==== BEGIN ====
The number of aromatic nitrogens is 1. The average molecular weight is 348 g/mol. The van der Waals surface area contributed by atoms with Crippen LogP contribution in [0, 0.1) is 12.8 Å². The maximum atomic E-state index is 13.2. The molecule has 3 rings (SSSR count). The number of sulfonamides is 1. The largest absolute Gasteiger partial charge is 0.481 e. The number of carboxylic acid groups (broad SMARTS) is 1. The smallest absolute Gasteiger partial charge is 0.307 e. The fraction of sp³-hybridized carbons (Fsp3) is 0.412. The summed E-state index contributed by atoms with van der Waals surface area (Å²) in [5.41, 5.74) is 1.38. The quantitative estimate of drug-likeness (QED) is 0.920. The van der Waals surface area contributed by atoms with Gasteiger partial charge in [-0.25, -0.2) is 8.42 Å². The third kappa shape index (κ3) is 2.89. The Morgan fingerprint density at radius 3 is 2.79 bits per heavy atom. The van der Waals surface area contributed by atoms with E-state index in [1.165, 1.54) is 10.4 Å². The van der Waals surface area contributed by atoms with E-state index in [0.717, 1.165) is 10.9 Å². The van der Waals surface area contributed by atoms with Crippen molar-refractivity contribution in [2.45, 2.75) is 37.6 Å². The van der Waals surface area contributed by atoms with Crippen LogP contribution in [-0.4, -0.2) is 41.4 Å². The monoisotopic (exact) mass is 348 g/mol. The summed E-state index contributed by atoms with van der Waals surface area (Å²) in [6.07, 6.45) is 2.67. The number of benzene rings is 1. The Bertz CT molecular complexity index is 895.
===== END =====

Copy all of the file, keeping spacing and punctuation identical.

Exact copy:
The number of aromatic nitrogens is 1. The average molecular weight is 348 g/mol. The van der Waals surface area contributed by atoms with Crippen LogP contribution in [0, 0.1) is 12.8 Å². The maximum atomic E-state index is 13.2. The molecule has 3 rings (SSSR count). The number of sulfonamides is 1. The largest absolute Gasteiger partial charge is 0.481 e. The number of carboxylic acid groups (broad SMARTS) is 1. The smallest absolute Gasteiger partial charge is 0.307 e. The fraction of sp³-hybridized carbons (Fsp3) is 0.412. The summed E-state index contributed by atoms with van der Waals surface area (Å²) in [5.41, 5.74) is 1.38. The quantitative estimate of drug-likeness (QED) is 0.920. The van der Waals surface area contributed by atoms with Gasteiger partial charge in [-0.25, -0.2) is 8.42 Å². The third kappa shape index (κ3) is 2.89. The Morgan fingerprint density at radius 3 is 2.79 bits per heavy atom. The van der Waals surface area contributed by atoms with E-state index in [1.165, 1.54) is 10.4 Å². The van der Waals surface area contributed by atoms with E-state index in [0.717, 1.165) is 10.9 Å². The van der Waals surface area contributed by atoms with Crippen molar-refractivity contribution in [2.45, 2.75) is 37.6 Å². The van der Waals surface area contributed by atoms with Crippen LogP contribution in [-0.4, -0.2) is 41.4 Å². The monoisotopic (exact) mass is 348 g/mol. The summed E-state index contributed by atoms with van der Waals surface area (Å²) in [6.07, 6.45) is 2.67. The number of benzene rings is 1. The Bertz CT molecular complexity index is 895.